# Current Discrepancy: Why Positive Charge?

• Opario
In summary, the direction of current in a wire is often referred to as the "movement" of positive charge, which may be more advantageous to think about than the negative charge on electrons. This assumption was made before electrons were discovered and there was a 50% chance of being right. Additionally, the north pole of a compass needle is termed the "North Seeking" pole, but this can change over time as the magnetic poles flip with regularity. When studying solid state physics, it is common to think about electron movement rather than positive charge. However, when working with circuits and meter readings, it may be easier to switch back to the positive charge perspective. Ultimately, it depends on the context and what is being studied.

#### Opario

Why would it be an advantage to say that the direction of current in a wire is the "movement" of positive charge, when in fact it is the negative charge on electrons which is moving. And who decided to make that the universal rule, anyway?

And another thing: Isn't the north pole of the Earth really the south pole?

Opario said:
Why would it be an advantage to say that the direction of current in a wire is the "movement" of positive charge, when in fact it is the negative charge on electrons which is moving. And who decided to make that the universal rule, anyway?

Back before electrons were discovered, they had to make an assumption... 50% chance of being right...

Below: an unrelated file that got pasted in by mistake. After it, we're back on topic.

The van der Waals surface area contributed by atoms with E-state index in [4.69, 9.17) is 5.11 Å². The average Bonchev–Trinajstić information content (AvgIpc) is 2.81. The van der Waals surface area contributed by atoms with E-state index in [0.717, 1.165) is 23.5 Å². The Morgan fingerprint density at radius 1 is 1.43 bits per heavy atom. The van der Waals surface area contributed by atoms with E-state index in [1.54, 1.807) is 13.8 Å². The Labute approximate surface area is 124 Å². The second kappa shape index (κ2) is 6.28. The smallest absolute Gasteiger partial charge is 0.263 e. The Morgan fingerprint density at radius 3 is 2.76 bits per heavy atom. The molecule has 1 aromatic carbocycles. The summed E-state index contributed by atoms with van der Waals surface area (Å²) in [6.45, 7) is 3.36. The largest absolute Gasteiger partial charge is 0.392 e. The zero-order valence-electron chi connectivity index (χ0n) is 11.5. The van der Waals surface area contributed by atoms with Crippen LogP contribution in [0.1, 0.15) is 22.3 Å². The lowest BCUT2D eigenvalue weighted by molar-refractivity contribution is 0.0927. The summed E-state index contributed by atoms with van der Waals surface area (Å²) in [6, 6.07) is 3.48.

Opario said:
And another thing: Isn't the north pole of the Earth really the south pole?

As I recall, the "N" end of a compass needle is termed the "North Seeking" pole.

Since the magnetic poles flip with monotonous regularity, if you hang around long enough the "N" of the compass needle will become the "South Seeking" pole...

Opario said:
Why would it be an advantage to say that the direction of current in a wire is the "movement" of positive charge, when in fact it is the negative charge on electrons which is moving.
I just find it easier to think about the direction positive charges would move in a circuit, rather than thinking about negative charge motion and continually reminding myself that the voltmeter or ammeter readings need a sign change.

Redbelly98 said:
I just find it easier to think about the direction positive charges would move in a circuit, rather than thinking about negative charge motion and continually reminding myself that the voltmeter or ammeter readings need a sign change.

After you start taking your first solid state physics class, you will probably think more in terms of electron movement. It's physically what's going on, after all, and it turns out not to be very hard to make the mental flip to "positive" current direction.

berkeman said:
After you start taking your first solid state physics class, you will probably think more in terms of electron movement. It's physically what's going on, after all, and it turns out not to be very hard to make the mental flip to "positive" current direction.

In that situation, yes you're absolutely right. It all depends on what you are working on. My first (and only) solid state physics class was about 25 years ago. These days I often work with circuits and meter readings.

When I look at what's going on in diodes and transistors I switch back to the electron point of view, it's easier in terms of understanding the physics as you point out.

Regards,

Mark